More Bad News For Artificial Sweetener Users

Leslie Hanson
October 5, 2018

The effects artificial sweeteners have on consumers' health continues to be a popular area of research, as numerous findings from previous studies have been inconclusive or conflicting.

Artificial sweeteners and sports supplements are toxic to digestive gut microbes, says a new study.

This is according to research from Ben-Gurion University of the Negev (BGU) in Israel and Nanyang Technological University in Singapore.

And while all of the tested sweeteners are deemed "safe for consumption" by the Food and Drug Administration, the results of this study suggest further testing is necessary - especially since these sweeteners are in so many products that most individuals consume them without their knowledge. Artificial sweeteners are used in countless food products and soft drinks with reduced sugar content.

Those artificial sweeteners are also found in microwave popcorn, fruit juice, yogurt and many other items, even when the label reads "natural sweeteners", since the FDA doesn't have a legal definition of the word "natural".

"My recommendation is to not use artificial sweeteners", Ariel Kushmaro, a professor of microbial biotechnology at Ben-Gurion University, told Business Insider.

"Furthermore, the tested bioluminescent bacterial panel can potentially be used for detecting artificial sweeteners in the environment".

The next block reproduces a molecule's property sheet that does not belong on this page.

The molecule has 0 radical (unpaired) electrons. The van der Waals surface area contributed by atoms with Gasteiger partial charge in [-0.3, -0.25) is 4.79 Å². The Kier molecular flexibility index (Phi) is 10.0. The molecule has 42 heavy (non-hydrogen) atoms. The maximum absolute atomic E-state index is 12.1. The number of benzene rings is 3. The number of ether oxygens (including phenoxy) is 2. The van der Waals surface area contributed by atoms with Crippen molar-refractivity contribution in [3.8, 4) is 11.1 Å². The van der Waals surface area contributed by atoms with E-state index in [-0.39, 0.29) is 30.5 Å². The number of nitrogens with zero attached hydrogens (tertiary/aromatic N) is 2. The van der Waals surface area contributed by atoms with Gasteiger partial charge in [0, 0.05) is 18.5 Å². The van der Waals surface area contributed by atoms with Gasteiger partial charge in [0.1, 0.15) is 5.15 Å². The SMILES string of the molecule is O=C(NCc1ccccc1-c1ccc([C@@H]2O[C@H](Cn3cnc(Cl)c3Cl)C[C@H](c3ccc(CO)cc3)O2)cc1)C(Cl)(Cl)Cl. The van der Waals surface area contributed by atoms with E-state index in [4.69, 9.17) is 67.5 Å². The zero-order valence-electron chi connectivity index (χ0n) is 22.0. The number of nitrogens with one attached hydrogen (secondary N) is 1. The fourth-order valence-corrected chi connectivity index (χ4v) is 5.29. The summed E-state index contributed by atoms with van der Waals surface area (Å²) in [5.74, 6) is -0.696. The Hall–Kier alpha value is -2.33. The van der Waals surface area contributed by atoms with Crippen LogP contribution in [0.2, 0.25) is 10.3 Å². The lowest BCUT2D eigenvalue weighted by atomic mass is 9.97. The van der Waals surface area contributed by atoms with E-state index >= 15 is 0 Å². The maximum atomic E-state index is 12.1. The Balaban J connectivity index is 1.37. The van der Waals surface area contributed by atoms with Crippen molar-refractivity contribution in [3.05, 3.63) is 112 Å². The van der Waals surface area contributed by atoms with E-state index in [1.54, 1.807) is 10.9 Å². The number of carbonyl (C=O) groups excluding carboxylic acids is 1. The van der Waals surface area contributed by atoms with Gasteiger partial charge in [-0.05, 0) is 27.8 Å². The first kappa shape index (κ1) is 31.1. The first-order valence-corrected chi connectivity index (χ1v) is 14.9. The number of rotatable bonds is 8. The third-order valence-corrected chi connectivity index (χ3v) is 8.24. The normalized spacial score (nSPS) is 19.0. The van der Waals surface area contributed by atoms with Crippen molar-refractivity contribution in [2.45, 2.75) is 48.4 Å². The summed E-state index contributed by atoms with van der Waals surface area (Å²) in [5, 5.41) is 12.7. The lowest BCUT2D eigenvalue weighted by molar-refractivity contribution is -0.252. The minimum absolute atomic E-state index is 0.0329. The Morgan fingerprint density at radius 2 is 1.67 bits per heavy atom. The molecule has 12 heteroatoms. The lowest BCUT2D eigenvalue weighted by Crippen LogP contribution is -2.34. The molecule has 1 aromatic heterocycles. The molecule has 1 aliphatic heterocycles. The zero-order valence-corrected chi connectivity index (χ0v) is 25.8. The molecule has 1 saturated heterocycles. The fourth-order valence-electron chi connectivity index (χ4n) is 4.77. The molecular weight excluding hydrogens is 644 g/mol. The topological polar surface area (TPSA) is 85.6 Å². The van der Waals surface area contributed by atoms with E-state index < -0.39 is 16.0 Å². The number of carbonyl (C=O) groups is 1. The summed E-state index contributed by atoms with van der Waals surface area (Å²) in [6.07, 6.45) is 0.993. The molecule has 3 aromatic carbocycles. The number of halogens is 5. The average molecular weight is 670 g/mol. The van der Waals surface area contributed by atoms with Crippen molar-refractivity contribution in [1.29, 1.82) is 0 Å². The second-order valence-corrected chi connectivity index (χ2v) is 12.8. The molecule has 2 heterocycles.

Their findings were published in the journal Molecules.

However, where weight loss is concerned, a study at the end of 2016 found that in the short-term, deciding between sugary beverages and beverages with artificial sweetener produce the same result.

For this study, Kushmaro and his team exposed a special kind of bioluminescent E. coli bacteria to common artificial sweeteners.

After dosing the E. coli bacteria with artificial sweeteners "hundreds of times", Kushmaro concluded the sweeteners had a toxic, stressing effect, making it hard for gut microbes to grow and reproduce.

"E. coli is an indigenous gastrointestinal microorganism and serves as a model for the gut bacteria", Kushmaro said.

In a lab trial, all six of the sweeteners were exposed to bacteria that are commonly found in the gut, and these bacteria were then genetically modified to contain fluorescent compounds which glow when they detect toxins.

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